Fault Diagnosis and Failure Prognosis for Engineering Systems
The Diagnosis and Prognosis Group of ICSL performs applied research for a number of industry- and government-sponsored projects in the following areas :
Biomedical Engineering/Neurotechnology/Cardiotechnology/Sleep Research
The Intelligent Control Systems Laboratory (ICSL) has been actively involved in bioengineering research since the early 1990s, collaborating strongly with industry, as well as other institutions such as the University of Pennsylvania, Emory University and the Medical College of Georgia. There are currently various research projects in bioengineering at ICSL:
The University of Pennsylvania – Georgia Tech research has been funded by NIH, the American Epilepsy Society, NeuroPace, Inc., the Whitaker Foundation, the Charles Henry Dana Foundation, the CDC/GT collaborative research program seed grant and an Emory/GT research program seed grant.
Unmanned Aerial Vehicles
| The Unmanned Aerial Vehicle (UAV) group develops algorithms that add to the autonomy of UAV systems such as the GTMax unmanned helicopter shown on the right. The group is currently studying tools for visual target tracking, adversarial reasoning, and automated see and avoid.
The ICSL laboratory has been actively involved over the past fifteen years in research on Unmanned Aerial Vehicles (UAVs). This truly interdisciplinary activity is conducted in collaboration with fault and students from Aerospace Engineering and Computer Engineering/Computer Science. The research team is promoting innovative control and software technologies as applied to single and multiple UAVs.
The technology thrust areas include mission planning and control algorithms, active plant and control models, mode transitioning and real-time adaptive control routines, “see and avoid” or obstacle avoidance, target tracking and adversarial reasoning for multiple UAVs executing ISR missions in an urban warfare environment, and reconfigurable control strategies aimed at improving the autonomy and reliability of such critical assets. These research activities have been supported by the U.S. Army and DARPA. Brief descriptions of focused activities are listed below:
Micro Aerial Vehicles
Missions envisioned for Micro Air Vehicles (MAVs), such as Intelligence, Surveillance and Reconnaissance (ISR) in urban environments, require exceptional agility. These missions typically involve flight through or in close proximity to buildings, tunnels and trees, and require the MAVs to maneuver using sharp dives and climbs along with small-radius turns. The small size of MAVs allows such flight operations within confined space but the control effectors must provide sufficient maneuverability with only limited sensing capability onboard the platform while maintaining stable operation.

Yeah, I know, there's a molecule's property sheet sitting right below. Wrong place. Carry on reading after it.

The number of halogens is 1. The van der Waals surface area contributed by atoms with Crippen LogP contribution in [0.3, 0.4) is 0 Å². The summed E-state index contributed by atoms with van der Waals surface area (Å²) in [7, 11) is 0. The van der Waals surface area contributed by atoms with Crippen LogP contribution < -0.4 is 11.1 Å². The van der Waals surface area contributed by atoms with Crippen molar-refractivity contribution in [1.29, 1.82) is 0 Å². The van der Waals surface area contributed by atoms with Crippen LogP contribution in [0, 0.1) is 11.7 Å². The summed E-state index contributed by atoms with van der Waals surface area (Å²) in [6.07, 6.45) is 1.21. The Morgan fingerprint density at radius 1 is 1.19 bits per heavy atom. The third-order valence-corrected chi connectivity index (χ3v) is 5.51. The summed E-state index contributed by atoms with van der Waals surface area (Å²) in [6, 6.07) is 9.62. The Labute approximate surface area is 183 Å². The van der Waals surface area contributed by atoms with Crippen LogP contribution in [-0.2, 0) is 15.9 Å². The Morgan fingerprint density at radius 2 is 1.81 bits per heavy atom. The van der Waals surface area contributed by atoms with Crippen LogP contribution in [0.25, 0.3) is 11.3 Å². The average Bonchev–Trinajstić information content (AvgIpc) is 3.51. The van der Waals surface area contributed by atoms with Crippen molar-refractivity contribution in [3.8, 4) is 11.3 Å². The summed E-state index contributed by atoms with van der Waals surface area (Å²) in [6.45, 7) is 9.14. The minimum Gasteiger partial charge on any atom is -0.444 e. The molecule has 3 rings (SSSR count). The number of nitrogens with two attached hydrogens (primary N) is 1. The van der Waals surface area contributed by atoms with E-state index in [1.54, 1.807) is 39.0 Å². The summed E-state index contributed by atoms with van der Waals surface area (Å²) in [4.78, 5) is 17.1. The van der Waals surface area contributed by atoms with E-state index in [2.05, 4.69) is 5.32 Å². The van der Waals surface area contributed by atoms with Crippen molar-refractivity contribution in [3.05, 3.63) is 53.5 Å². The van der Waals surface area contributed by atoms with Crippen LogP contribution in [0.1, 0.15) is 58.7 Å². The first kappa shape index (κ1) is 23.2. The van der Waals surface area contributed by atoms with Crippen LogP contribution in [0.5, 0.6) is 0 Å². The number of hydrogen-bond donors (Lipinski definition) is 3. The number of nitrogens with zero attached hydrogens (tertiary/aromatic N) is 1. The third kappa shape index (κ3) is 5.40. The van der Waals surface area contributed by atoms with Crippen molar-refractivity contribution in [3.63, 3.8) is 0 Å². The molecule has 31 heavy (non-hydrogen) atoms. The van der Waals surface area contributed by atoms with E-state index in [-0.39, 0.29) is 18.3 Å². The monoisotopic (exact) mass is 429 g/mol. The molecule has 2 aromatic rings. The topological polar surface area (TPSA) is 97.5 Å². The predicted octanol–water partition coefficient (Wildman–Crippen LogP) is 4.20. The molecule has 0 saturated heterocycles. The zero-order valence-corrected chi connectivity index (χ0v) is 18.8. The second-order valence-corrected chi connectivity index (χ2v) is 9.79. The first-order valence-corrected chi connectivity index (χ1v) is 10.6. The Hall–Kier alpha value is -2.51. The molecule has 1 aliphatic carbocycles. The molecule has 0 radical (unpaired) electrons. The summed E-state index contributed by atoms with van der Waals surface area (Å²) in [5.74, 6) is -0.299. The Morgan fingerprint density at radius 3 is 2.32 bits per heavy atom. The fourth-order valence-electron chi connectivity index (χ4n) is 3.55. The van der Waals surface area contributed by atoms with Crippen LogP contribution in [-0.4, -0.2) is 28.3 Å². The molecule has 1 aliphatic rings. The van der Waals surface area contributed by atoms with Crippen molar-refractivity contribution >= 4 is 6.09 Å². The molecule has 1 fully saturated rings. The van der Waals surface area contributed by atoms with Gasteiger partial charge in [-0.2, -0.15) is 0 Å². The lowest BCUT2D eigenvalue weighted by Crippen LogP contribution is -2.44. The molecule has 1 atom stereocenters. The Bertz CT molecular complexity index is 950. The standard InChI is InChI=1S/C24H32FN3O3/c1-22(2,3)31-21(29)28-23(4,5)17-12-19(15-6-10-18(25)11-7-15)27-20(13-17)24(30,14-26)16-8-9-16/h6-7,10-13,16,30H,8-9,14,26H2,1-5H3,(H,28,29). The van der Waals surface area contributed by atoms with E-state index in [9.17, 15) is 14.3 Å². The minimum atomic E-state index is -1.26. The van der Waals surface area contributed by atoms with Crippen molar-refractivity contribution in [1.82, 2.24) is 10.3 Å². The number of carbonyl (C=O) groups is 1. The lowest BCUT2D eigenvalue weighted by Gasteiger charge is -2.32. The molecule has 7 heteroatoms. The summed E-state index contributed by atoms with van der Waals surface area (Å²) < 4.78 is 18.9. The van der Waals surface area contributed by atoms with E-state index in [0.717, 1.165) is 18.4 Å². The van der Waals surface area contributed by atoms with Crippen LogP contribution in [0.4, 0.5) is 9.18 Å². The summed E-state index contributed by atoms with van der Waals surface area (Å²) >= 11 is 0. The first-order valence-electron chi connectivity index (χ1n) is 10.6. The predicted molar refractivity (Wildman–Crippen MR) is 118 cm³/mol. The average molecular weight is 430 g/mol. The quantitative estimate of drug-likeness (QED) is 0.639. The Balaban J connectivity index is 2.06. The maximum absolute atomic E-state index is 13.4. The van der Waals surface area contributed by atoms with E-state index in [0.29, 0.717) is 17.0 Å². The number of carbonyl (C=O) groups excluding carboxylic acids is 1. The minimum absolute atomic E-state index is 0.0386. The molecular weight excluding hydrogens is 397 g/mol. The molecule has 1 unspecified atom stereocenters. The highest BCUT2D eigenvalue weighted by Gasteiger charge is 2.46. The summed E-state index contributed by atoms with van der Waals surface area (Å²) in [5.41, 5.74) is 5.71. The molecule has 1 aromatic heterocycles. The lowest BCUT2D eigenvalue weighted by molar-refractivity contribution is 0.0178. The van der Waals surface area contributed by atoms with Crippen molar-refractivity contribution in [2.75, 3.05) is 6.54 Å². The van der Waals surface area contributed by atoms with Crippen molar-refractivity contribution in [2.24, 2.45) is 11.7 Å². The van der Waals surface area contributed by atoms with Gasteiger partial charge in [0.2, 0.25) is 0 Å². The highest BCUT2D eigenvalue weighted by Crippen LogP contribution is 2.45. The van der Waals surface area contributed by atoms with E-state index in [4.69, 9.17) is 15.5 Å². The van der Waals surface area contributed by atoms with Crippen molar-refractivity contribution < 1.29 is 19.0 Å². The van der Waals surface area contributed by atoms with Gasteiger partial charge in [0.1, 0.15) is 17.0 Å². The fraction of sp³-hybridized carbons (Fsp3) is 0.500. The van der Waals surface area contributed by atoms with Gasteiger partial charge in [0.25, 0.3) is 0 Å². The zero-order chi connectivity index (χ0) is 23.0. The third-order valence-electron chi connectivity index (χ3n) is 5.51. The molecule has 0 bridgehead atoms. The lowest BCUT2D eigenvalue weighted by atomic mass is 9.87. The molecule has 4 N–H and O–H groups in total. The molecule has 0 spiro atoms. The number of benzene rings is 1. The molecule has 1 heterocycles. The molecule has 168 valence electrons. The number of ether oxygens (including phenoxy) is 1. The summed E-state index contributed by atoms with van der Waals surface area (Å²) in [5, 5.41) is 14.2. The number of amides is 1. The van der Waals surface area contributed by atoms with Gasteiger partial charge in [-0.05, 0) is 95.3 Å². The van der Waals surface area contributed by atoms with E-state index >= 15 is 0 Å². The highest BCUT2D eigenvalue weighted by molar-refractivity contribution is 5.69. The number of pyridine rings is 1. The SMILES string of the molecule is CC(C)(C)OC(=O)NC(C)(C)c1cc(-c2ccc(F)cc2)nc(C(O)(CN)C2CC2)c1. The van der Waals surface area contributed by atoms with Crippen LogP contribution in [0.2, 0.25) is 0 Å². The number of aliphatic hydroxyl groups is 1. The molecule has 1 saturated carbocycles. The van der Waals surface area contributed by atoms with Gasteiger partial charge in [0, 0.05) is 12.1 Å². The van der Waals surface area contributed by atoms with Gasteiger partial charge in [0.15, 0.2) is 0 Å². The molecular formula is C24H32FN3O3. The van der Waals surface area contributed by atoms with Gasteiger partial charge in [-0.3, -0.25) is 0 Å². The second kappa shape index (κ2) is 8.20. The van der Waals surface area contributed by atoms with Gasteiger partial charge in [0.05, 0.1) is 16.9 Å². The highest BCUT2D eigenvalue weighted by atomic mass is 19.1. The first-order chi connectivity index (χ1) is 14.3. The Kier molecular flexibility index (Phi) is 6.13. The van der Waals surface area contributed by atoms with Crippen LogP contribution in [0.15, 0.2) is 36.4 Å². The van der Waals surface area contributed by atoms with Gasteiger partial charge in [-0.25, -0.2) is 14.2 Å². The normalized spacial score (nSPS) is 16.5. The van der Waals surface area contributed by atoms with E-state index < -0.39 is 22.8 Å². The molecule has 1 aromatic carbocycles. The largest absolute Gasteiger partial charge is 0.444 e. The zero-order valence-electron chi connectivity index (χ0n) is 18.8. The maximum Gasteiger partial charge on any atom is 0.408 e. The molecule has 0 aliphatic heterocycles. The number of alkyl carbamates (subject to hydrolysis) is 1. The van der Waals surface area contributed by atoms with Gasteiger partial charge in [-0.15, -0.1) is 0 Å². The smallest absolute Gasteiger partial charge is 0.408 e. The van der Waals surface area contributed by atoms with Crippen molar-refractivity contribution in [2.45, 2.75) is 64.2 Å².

To meet these challenges, researchers have long been attracted by the amazing attributes of biological systems, such as birds and insects. Birds can fly in dense flocks, executing rapid maneuvers with g-loads far in excess of modern fighter aircraft, and yet never collide with each other, despite the absence of air traffic controllers. These and many other remarkable attributes of biological systems offer tantalizing opportunities to complement traditional engineering paradigms with emerging capabilities inspired by biological systems and processes.
We are presently developing a novel framework for the design, modeling and control of a Micro Air Vehicle (MAV). The vehicle’s conceptual design is based on biologically-inspired principles and emulates a dragonfly (Odonata-Anisoptera). We are borrowing flight mechanism features from the dragonfly and merging them with indigenous designs in creating a novel version of a Flapping Wing MAV (FW-MAV). The MAV design incorporates a complex mechanical construction and a sophisticated multi-layered Hybrid & Linear / Non-Linear controller to achieve extended flight times and improved agility compared to other Fixed and Rotary Wing and other FW-MAV designs. The Micro-UAV features state of the art sensing and instrumentation payload, which includes integrated High-Power on-board Processors, 6DOF inertial sensors, 3DOF compasses, GPS, Embedded Camera and Long-Range Telemetry capability. A 3-layer control mechanism is being developed for controlling the dynamics and navigation of the MAV. The inner-layer is composed of a hybrid controller and two higher layers implementing a linear controller, which will be replaced eventually with a dynamic adaptive non-linear controller. The advantages of the proposed design compared to other similar ones include higher energy-efficiency and extended flight endurance. The design/modeling of the MAV and its kinematics & dynamics are tested under simulation to achieve desired performance. The potential applications for such a high endurance vehicle are numerous, including Air-deployable mass surveillance in cluster and swarm formations. The disposability of the vehicle would help in battle-field deployment as well, where such a MAV would be made available to soldiers for proximity sensing and threat level assessment. Other applications would include search and rescue operations and civilian law-enforcement. The efficacy of the design is demonstrated through a simulation/visualization environment. The dynamics are verified through simulations and a General Linear Controller coupled with a non-linear controller is shown to operate the vehicle. In accordance with specified objectives a prototype (a simplified version of a dragonfly) is being developed for flight-testing and demonstration purposes.